Words by Sean Douglas
As I have discussed in a previous blog (Learn Chinese to beat Dyslexia?) there are parts of the Chinese Language that may actually be more suited to Dyslexics than phonetic languages like English. Associating pictures with sounds and meaning, in some cases can be easier than: working out what sound a cascade of phonetic symbols make, creating a sound from that deciphered symbol code, inputting that sound into our mental database, drawing the associated meaning to that sound from our mental database to complete the process of reading a word.
Any academics reading this are probably screaming at their screen right now as this is a hugely simplified account of the reading process. Research shows that much of the words we process are recognised by their shape as well as the letters contained within them; this is one of the reason road signs always start with capital letters. Apparently our brains can recognise the shape of words more quickly when there is a mixture of upper and lower case characters.
In my case I read pretty slowly and much of what I read, I assume, is processed by recognising the shape of the word rather than the letters it contains. This works great most of the time but problems arise when I come across a word I’ve never seen before, my reading comes to a halt and the laborious process I’ve described above kicks into action. Yesterday I was sitting in traffic and as I looked at my surroundings, I noticed a restaurant I’d never seen before, The Amalfi. I’ve heard of the Amalfi Coast in Italy, I’ve even looked at it on maps, but I’d never seen the word in print before. So after ignoring my normal reflex reaction when I see a word that I can’t pronounce; skip it, continue reading and hope the context of the text brings some enlightenment. I decided to grapple with the word in question. I cycled through the possibilities, Ama-lfi, Am-alfi, Am –alfi, Am-al-fi, Am-al –fi, Amalfi. Ooooooh! Amalfi! As in the Amalfi Coast! I so could have done with a symbol in that situation.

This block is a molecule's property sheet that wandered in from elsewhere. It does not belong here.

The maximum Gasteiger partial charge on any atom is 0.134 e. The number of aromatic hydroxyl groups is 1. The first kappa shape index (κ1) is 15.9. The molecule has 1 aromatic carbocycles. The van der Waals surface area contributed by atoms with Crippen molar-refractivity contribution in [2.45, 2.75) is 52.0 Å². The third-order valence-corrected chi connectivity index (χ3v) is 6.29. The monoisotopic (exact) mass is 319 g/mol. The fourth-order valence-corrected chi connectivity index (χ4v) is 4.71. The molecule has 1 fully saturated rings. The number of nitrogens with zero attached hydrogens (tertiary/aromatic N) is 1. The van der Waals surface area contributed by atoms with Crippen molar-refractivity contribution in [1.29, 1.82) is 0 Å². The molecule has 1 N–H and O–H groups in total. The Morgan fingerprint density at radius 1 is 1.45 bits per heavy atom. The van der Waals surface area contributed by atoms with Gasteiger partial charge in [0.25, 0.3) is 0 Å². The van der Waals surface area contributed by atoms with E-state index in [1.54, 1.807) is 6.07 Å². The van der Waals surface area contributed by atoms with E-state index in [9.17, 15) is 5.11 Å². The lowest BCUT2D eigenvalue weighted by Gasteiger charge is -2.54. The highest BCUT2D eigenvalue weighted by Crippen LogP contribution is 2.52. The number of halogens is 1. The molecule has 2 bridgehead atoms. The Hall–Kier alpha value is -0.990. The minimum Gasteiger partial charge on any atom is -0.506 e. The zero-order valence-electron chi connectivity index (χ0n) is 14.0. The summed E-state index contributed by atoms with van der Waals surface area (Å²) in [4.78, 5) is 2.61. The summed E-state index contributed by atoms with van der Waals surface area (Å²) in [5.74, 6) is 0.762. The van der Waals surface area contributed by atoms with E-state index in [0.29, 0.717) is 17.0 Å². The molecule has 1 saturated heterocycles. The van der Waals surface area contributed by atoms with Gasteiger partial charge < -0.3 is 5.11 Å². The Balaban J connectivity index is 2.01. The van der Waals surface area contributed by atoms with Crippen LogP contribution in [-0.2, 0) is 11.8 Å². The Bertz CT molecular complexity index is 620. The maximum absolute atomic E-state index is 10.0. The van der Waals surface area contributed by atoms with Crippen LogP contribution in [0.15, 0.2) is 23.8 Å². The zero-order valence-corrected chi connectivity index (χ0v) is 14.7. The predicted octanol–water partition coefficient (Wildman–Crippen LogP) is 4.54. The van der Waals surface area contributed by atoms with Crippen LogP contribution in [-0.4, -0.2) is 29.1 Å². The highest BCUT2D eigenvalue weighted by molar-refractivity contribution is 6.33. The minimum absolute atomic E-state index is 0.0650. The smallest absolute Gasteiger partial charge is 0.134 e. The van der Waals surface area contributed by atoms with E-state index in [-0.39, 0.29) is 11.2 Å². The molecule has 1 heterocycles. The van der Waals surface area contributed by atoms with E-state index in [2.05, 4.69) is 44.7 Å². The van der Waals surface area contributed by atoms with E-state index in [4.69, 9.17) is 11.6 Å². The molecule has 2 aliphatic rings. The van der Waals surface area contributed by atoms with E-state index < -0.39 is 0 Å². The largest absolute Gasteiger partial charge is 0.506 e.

Ok, so my argument has holes in it. If I were reading a symbol based language, chances are I may have not recognised the symbol that depicted the Amalfi Coast. This is a big flaw with the Chinese language. Although there are clues within each character, if you’ve never seen a character before, you are sometimes forced to look that word up in a Chinese dictionary. Now I could go into the in’s and out’s of using a Chinese dictionary but, that’s a whole other blog post.
Anyway the reason I started this particular blog post was because I came across this intriguing article in The Economist. It say’s that research from Hong Kong University shows that as well as being Dyslexic in both English and Chinese, there could be cases where a bilingual Dyslexic could be Dyslexic in one language and not in the other! How awesome would that be, to be struggling one day in English, but be able to think, ‘ah well tomorrow I’ll be fine as I’ll be writing in Chinese.’ Also if this was the case, would the Dyslexic pros follow the language you were thinking, speaking and writing in? For instance would you be more creative in one language than the other one or be a better problem solver depending on which language you were talking in? The theory proposed by Wai Ting Siok of Hong Kong University doesn’t take all these possibilities into account. It only studies abnormalities in brain function while a participant is reading. As we all know Dyslexia is so much more than your ability to read and write. That said, this article is still a fascinating read.